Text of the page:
History. — The early annals of Jehlam present more points of interest
than its records in modern times, since it can claim a mention both
in the semi-mythical geography of the Alahdbhdrata and in the more
veracious pages of Alexander's historians. Hindu tradition represents
the Salt Range as the refuge of the Pandavas during the period of their
exile; and every salient point in its scenery is connected with some
legend of the national heroes. On the other hand, modern research
has decided that the conflict between Alexander and Porus took place
at some point within the present District; though the exact spot at
which the Macedonian king effected the passage of the Jehlam (or
Hydaspes) has been hotly disputed. General Cunningham is probably
correct in supposing that the real site of the crossing was at Jalalpur,
w^hich he identifies with the city of Bukephala ; and that the battle with
Porus — a Greek corruption of the name Purusha — took place at Mong,
on the Gujrat side, close to the field of Chilianwdla. But when the
brief light cast upon the District by Arrian and by Curtius has been
withdrawn, we have little 'information with reference to its condition,
until the Musalman conquest brought back literature and history to
Upper India.

The Janjuahs and Jats, who, along with other tribes, now hold the
Salt Range and the northern plateau respectively, appear to have
been the earliest inhabitants. The former are doubtless pure Rdjputs,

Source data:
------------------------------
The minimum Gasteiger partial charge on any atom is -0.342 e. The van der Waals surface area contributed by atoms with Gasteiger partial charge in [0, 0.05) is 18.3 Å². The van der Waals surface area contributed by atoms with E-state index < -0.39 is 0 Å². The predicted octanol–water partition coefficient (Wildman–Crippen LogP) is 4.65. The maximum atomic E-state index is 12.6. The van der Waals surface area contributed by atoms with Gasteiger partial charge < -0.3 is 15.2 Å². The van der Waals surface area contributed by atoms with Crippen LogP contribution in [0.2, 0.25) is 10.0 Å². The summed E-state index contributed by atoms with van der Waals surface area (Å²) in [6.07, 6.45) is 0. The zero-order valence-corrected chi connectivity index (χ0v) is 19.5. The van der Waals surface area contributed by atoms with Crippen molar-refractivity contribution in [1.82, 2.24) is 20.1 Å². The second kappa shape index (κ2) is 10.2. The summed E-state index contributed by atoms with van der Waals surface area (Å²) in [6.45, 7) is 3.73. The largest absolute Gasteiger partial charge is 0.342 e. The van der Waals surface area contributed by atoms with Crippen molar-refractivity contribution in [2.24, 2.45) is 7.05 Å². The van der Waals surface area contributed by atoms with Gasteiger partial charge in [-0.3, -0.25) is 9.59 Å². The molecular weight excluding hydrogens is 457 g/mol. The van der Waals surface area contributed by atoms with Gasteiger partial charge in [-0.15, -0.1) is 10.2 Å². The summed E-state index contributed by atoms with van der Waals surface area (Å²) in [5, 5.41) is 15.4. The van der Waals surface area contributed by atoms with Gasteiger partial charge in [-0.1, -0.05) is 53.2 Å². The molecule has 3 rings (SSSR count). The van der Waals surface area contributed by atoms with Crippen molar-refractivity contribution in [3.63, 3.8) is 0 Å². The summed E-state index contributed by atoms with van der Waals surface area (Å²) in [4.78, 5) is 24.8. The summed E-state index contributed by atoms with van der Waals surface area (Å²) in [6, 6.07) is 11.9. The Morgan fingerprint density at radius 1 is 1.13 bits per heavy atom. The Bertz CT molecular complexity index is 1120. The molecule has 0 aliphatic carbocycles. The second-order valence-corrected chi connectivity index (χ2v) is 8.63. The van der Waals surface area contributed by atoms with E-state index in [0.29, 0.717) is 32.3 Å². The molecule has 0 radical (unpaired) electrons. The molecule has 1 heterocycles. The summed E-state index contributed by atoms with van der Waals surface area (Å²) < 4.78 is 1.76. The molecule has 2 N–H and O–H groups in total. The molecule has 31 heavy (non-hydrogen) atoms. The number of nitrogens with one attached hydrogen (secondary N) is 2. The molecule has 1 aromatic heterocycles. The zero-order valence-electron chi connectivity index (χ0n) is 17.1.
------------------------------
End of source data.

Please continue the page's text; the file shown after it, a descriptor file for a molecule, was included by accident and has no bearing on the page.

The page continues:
while the Jd,ts are perhaps their degenerate descendants. The
Ghakkars seem to represent an early wave of conquest from the
east, and they still inhabit a large tract in the east of the District ;
while the Awans, who now cluster in the western plain, are apparently
later invaders from the opposite quarter. The Ghakkars were the
dominant race at the period of the first Muhammadan incursions ; and
they long continued to retain their independence both in Jehlam itself
and in the neighbouring District of Rawal Pindi, where the history of
the tribe will be found more fully traced. During the flourishing period
of the Mughal dynasty, the Ghakkar chieftains were among the most


prosperous and loyal vassals of the house of Babar. But after the
collapse of the Delhi Empire, Jehlam fell, like its neighbours, under
the sway of the Sikhs. In 1765, Gujar Singh defeated the last inde-
pendent Ghakkar prince, and reduced the wild mountaineers of the Salt
Range and the Murree (Marri) Hills to subjection. His son succeeded
to his dominions, until 1810, when he fell before the irresistible power
of Ranjit Singh. Under the Lahore Government, the dominant classes

Online LibraryWilliam Wilson HunterThe imperial gazetteer of India (Volume 7) → online text (page 20 of 57)